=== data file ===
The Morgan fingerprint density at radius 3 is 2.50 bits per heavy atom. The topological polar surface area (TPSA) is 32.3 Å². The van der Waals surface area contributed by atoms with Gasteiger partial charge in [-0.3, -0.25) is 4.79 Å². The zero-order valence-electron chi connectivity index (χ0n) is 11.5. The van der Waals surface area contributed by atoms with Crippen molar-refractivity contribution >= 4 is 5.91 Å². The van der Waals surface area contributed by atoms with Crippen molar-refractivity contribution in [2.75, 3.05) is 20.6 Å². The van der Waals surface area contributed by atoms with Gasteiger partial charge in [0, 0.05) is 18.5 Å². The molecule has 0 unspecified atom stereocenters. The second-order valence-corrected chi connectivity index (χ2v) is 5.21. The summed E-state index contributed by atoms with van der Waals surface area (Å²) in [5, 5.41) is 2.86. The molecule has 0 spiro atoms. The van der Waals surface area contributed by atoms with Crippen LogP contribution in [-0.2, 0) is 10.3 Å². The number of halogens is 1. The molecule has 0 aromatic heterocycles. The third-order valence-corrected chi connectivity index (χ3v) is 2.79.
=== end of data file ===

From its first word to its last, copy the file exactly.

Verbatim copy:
The Morgan fingerprint density at radius 3 is 2.50 bits per heavy atom. The topological polar surface area (TPSA) is 32.3 Å². The van der Waals surface area contributed by atoms with Gasteiger partial charge in [-0.3, -0.25) is 4.79 Å². The zero-order valence-electron chi connectivity index (χ0n) is 11.5. The van der Waals surface area contributed by atoms with Crippen molar-refractivity contribution >= 4 is 5.91 Å². The van der Waals surface area contributed by atoms with Crippen molar-refractivity contribution in [2.75, 3.05) is 20.6 Å². The van der Waals surface area contributed by atoms with Gasteiger partial charge in [0, 0.05) is 18.5 Å². The molecule has 0 unspecified atom stereocenters. The second-order valence-corrected chi connectivity index (χ2v) is 5.21. The summed E-state index contributed by atoms with van der Waals surface area (Å²) in [5, 5.41) is 2.86. The molecule has 0 spiro atoms. The van der Waals surface area contributed by atoms with Crippen LogP contribution in [-0.2, 0) is 10.3 Å². The number of halogens is 1. The molecule has 0 aromatic heterocycles. The third-order valence-corrected chi connectivity index (χ3v) is 2.79.